Meade StarNavigator 102 Review

102mm Achromatic Refractor Go-To Telescope with AudioStar Go-To Computer (Image credit:

Galileo Galilei didn’t invent the telescope. That honor (or at least the first patent application, in 1608) belongs to Hans Lippershey, a German/Dutch optician.

The stars weren’t on Lippershey’s mind. He was looking for a way to spy on sights across land and sea. Upon hearing of Lippershey’s device in 1609, Galileo promptly made a better one (from an organ pipe and some eyeglass lenses). But Galileo turned his spyglass upward on the night sky.

What he saw blew the doors off human understanding of the Universe. Galileo thought of himself as a philosopher who used math and observation to explore the natural world. You could say he invented science.

Buy a Refractor: Meade StarNavigator 102

Video: Meade StarNavigator 102 Review
Best Telescopes for Beginners (Easy to Use)

Going Beyond Galileo: Meade’s StarNavigator 102

Galileo would have been amazed at today’s refractors. For well under $500, you can see – in just one of two evenings – most of what he saw, but in much better detail and with higher clarity than he saw it.In fact, so good is modern glass, you can see far beyond.

Laboratory-quality optics run deep in the DNA of telescopes by Meade. That’s one reason our reviewers chose the Meade StarNavigator 102 as our leading Refractor for beginners. The "102" number refers to this scope’s 102mm of aperture. That’s about 4 inches of light gathering diameter – very nearly 4x Galileo’s! 

To refract means to break-up – that’s how this scope-type magnifies. But that tends to put colored edges on objects. But the StarNavigator 102 distorts color much less than most others of its size because – true to it heritage -Meade has shaped and coated these lenses to be “achromatic.”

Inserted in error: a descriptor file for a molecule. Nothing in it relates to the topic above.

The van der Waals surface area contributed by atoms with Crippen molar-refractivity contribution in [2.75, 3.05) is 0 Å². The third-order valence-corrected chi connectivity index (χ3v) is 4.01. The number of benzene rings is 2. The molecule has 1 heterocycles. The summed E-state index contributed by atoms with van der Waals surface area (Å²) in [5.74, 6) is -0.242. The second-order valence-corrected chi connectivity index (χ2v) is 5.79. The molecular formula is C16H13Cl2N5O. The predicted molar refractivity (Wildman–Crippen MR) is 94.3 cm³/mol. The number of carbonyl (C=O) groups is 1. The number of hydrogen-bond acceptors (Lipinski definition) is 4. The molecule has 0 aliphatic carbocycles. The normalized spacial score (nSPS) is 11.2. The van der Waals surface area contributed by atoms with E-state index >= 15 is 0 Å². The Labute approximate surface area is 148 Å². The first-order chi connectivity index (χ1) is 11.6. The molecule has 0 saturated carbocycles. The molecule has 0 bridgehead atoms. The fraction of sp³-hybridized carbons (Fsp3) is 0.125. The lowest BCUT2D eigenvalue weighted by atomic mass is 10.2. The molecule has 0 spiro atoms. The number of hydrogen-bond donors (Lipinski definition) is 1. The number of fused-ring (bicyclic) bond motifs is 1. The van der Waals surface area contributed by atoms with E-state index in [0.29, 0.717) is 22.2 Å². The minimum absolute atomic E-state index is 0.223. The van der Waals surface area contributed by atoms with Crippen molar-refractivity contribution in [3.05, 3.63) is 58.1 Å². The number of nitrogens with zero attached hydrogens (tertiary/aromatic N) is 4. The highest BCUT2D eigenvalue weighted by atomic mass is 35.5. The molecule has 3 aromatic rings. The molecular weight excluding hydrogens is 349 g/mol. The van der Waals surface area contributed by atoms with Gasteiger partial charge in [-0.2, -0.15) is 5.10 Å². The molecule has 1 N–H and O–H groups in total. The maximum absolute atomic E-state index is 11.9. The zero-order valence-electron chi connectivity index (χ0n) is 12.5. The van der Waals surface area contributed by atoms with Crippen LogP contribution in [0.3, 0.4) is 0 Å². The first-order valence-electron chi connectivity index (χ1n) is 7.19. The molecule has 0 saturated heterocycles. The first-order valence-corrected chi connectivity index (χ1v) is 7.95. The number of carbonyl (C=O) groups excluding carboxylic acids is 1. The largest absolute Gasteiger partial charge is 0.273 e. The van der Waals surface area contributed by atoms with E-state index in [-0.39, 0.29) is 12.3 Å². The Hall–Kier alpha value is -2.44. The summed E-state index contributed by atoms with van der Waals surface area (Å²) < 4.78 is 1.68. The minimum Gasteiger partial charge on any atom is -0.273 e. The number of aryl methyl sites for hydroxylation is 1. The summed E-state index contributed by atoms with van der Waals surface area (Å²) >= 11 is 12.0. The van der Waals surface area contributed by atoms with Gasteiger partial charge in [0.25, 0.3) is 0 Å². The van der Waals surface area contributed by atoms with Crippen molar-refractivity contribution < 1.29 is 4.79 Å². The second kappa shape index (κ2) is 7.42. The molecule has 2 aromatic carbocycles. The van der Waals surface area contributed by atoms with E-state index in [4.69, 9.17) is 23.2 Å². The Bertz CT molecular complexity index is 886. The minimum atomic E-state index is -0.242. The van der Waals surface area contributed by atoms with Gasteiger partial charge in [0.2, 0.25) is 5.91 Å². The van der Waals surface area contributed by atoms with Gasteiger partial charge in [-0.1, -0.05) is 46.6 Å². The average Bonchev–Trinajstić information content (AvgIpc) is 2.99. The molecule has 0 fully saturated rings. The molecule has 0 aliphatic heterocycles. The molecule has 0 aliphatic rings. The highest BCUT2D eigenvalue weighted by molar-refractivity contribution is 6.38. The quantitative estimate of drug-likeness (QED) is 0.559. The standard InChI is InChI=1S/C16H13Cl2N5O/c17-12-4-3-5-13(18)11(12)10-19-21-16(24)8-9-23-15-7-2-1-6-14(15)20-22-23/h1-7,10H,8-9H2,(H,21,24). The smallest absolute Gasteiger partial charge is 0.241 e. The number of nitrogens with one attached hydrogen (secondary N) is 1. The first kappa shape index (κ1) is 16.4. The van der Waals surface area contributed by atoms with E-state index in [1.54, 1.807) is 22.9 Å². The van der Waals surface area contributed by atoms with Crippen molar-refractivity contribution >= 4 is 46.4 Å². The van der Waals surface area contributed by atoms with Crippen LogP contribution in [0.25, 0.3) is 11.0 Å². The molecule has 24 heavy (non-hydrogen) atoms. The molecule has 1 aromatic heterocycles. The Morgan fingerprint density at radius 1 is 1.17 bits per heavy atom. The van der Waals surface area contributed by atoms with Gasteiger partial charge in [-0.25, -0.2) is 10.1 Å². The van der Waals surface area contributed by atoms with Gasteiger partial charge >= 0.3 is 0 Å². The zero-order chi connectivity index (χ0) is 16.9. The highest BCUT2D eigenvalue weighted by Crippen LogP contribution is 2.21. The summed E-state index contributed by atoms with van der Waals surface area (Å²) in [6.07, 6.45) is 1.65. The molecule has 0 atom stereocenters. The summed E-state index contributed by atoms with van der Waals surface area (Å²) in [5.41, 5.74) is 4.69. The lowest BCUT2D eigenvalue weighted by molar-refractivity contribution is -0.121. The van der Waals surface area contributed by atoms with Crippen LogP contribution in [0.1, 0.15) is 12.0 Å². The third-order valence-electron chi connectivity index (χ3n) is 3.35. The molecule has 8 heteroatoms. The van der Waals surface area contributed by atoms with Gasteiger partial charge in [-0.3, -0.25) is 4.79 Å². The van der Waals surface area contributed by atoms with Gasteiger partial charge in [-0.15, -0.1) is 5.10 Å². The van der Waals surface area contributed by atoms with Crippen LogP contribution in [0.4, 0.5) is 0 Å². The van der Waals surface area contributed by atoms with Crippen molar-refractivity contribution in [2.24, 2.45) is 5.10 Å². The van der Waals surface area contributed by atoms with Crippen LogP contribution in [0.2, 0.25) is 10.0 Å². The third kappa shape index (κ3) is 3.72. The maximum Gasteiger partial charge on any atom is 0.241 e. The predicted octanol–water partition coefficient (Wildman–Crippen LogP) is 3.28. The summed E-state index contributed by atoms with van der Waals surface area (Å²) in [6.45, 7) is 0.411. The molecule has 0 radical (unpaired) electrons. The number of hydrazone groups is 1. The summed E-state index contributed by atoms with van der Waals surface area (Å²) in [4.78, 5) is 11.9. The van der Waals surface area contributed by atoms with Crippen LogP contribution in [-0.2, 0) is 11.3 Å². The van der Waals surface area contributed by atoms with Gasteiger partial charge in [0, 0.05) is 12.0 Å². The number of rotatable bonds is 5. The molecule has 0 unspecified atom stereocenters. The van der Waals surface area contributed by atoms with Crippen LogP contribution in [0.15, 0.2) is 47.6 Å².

"Go-To" Computer – Finding & Tracking Targets

The StarNavigator will find and track more than 30,000 objects on the night sky using Meade’s "AudioStar with Astronomer" go-to computer platform. You must first perform a short alignment process, which requires you to tell the telescope a few things about where it is and when it is. [Only a few telescopes at this price-point offer completely automatic set-up and we found those to sacrifice optical quality to get you the convenience.]

An internal battery pack ensures you will not have to struggle with cord wrap, no matter how long you track an object. But the 102’s lightweight single fork mount and small stepper motors are not beefy enough to track accurately for astro-photography with a heavy camera mounted out at the end of the relatively long optical tube.

Easy to use

Meade’s StarNavigator 102 is one solid scope. It’s a bit heavy at 25 lbs. but that contributes to its stability as you observe. The sealed optical tube should perform extremely well for many years with very little maintenance.

As a refractor on an altitude/azimuth ("alt/az") mount, it’s intuitive to point and capable to giving a "right-side-up" image. So you can easily use it as a spotting scope for terrestrial observing during the daylight hours. And under the night sky it will pull in the wonders, wonderfully.

Help & Support

Meade caters to an informed user-base. Consequently, their customer support may not be the best at helping with beginner’s issues. But they will make you feel like you’re part of an elite society. And you really will be if you invest in this instrument.

Meade’s website is not as well organized or as informative as some competitors. But Meade’s manuals are easy to find online if you lose yours, or if the paper pages get mushy from spending the night on dewy ground.We could not find any online help-videos about this telescope, which can make a big difference if you are stuck on assembly or alignment procedures.

Meade's warranty is not as long as some others in our lineup, but the quality is so high we don’t expect you’ll need a service contract. Longer customer service hours would be nice, but Meade’s representatives are friendly and helpful when you can get one on the line.


And when you set up your new refractor for the first time, consider looking at the constellation Scorpius (if it’s then in your sky). Light that left four of the bright stars in that region, at the moment Galileo first looked upon the sky with his spyglass, is just now reaching yours. I’m pretty sure Galileo is jealous!

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David Sky Brody

Dave Brody has been a writer and Executive Producer at since January 2000. He created and hosted space science video for Starry Night astronomy software, Orion Telescopes and TV. A career space documentarian and journalist, Brody was the Supervising Producer of the long running Inside Space news magazine television program on SYFY. Follow Dave on Twitter @DavidSkyBrody.